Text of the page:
Lambrecht's Notes: Daddio Prepped for Comeback
|Senior Chris Daddio is hoping for redemption after an up-and-down 2013. (Greg Wall)|
Syracuse senior faceoff man Chris Daddio was as baffled and frustrated as anyone with his up-and-down performance in 2013. One of Daddio's lasting, unpleasant memories from an otherwise great season for Syracuse was getting pulled in the NCAA title game after getting schooled repeatedly by faceoff star Brendan Fowler, who did that to plenty of opponents.
The ensuing offseason was dominated by one question. Will the Orange get better at the X? Head coach John Desko sure wanted to know last fall, when he auditioned a line of faceoff specialists in an effort to resolve the most pressing issue at Syracuse.
The Orange, ranked no. 2 coming into the 2014 season, found creative ways to win numerous close games with steady defense and situational offense. Syracuse finished 16-4, despite winning just 42 percent of their faceoff attempts. The Orange's unlikely run to Memorial Day came crashing down that day, when Fowler won 14 of 15 draws in the second and third periods, as an early 5-1, Syracuse lead disappeared and turned into a 16-10 rout by the Blue Devils.
"We basically watched the game after scoring the first four goals," Desko said. "And we realized we had to get more competitive [facing off]. The doors were wide open [last fall] for a faceoff man with some credentials. We had a stable."
And guess who responded to the challenge? Sitting atop the Syracuse depth chart is still Daddio, the 5-10 product of Loudoun Valley High in Purcellville, Va. As the Orange prepares to open its season on Feb. 10 against visiting Siena, juniors Ricky Buhr and Mike Iacono are pushing for faceoff roles, as are freshman Joe DiMarco and injured sophomore Cal Paduda. But Daddio is still the guy.
"Faceoffs are all about rhythm. Every faceoff opponent is a different game within the game," said Daddio, who has worked hard to improve his ground-ball work. "I just want to stop talking about it this year, and do it every game, not here and there. I've been hearing negative stuff since my freshman year. It definitely rips me up inside a bit. I need to soak that in and just get it done."
Fletcher No Longer an Unknown for Loyola
Loyola coach Charley Toomey remembers the 2012 preseason well. The Greyhounds were a surly bunch, miffed at being bumped out of the top 20, and ready to turn loose an up-tempo game predicated on forcing turnovers and scoring in transition. They had talent and host of personalities – colorful players such as LSM Scott Ratliff and defensive midfielder Josh Hawkins and goalie Jack Runkel, and silent, killer finishers such as Eric Lusby and Mike Sawyer.
Then there was unassuming no. 17. That would be then-sophomore close defenseman Joe Fletcher, who might not have uttered a dozen words on the practice field back then. But man, the kid out of West Genesee High in Syracuse could mark his man, check with precision and was a ground ball machine.
Everybody in the lacrosse world knows about Fletcher now. A year after earning first-team, All-America honors, and two years after being the most underrated force on Loyola's first and only Division I national champion in any sport, Fletcher has earned a spot – the only active collegiate player – on the U.S. National Team that will compete at the 2014 World Championships in Denver in July.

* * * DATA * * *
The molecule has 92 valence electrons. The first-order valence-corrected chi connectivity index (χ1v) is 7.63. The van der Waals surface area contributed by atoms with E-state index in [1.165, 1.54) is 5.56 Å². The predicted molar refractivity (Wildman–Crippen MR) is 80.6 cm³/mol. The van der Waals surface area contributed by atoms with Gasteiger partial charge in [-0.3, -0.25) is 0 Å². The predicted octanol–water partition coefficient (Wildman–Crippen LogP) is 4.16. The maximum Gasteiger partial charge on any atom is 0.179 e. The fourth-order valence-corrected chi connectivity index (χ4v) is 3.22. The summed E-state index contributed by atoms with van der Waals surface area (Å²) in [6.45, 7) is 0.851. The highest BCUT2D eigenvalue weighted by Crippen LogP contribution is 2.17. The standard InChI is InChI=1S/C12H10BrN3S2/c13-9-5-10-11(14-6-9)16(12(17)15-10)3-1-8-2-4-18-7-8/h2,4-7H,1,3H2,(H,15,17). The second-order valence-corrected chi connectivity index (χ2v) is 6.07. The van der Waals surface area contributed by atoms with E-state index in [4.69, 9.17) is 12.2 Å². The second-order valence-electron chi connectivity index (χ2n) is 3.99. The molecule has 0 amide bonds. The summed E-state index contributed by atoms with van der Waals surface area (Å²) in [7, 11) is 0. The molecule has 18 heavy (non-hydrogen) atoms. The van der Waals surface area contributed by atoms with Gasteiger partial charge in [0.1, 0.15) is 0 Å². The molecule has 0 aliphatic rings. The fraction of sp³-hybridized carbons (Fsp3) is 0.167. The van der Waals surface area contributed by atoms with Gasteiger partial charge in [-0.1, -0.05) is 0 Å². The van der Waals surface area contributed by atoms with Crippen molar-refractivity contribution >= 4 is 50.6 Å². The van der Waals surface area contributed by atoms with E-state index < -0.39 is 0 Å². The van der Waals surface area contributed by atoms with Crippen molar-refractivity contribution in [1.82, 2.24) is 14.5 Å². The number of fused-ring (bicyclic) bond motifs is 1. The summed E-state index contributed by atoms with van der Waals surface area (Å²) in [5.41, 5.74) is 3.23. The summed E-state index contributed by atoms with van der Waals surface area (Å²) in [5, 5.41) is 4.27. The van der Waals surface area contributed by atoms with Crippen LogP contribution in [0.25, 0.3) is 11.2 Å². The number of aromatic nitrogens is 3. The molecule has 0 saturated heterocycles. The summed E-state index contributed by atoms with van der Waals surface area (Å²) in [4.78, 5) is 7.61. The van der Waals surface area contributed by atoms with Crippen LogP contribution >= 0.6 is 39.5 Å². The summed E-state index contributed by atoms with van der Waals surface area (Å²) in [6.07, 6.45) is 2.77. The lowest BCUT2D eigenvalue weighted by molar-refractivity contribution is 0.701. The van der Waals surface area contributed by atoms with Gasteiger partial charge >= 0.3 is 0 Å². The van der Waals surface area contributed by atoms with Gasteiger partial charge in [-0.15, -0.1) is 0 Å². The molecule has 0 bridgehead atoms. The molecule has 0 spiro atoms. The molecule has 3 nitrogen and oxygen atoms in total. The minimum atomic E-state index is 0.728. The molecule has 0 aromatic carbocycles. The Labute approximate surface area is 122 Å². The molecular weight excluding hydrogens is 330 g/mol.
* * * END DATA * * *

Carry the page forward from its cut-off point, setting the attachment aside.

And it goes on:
"We were the beneficiary of [Fletcher] not being recruited too much by schools like Harvard and Cornell. He needed a year in the weight room, but all you had to do was look at the film of him in practice as a freshman to see how fundamentally sound he was. Textbook," Toomey said.
"He would knock down skip passes with ease and get the ball off the ground with two people battling him. He was a Hoover [vacuum cleaner]. But he didn't say anything. He was our man-down specialist that first year. By his sophomore year, he had become our no. 1 cover guy and you couldn't beat him to a ground ball. You would get Fletch-ed."
By the beginning of that historic, 2012 season, the Greyhounds could score explosively. But what set that team apart from the rest of Division I was the six-on-six defense that was airtight by May. The takeaways and offensive runs by Hawkins and Ratliff were exciting to watch and demoralizing for opponents. All along, though, Fletcher was the anchor who negated great scoring threats with regularity and rarely required defensive help while doing it.
Now, "Fletch" is a more vocal leader as Loyola's co-captain, with ever-sharper grasp of fundamentals that make him the Greyhounds' best player and arguably the best defenseman in Division I.
How Early Can it Go?
Another season-opening weekend has passed, and we are left to ponder. How long before regular-season lacrosse games are played in January? When Lehigh beat Furman and Delaware bested High Point on February 1, the "spring" sport once again had launched the day before the Super Bowl was played.
It's not unusual anymore for Division I schools to be on the practice field a few days into January.
"Syracuse and Delaware started practice on January 3. The Ivy League doesn't practice until February 1. Virginia is playing six games in February," said Albany coach Scott Marr, who is clearly disturbed by the winterization of lacrosse, especially in the frigid upstate air this time of year.
"We don't have nice indoor facilities like some Big 10 schools and other places closer to us," Marr added, taking a jab at Syracuse, which Albany will visit at the Carrier Dome again on Feb. 16.
"Sure, we can play our sport in the cold, but it really kills our crowds. And sometimes you have to stop running them at practice and do some teaching. More of our kids are getting hurt this time of the year, with tight muscles and hamstrings. [This trend] has got to stop."
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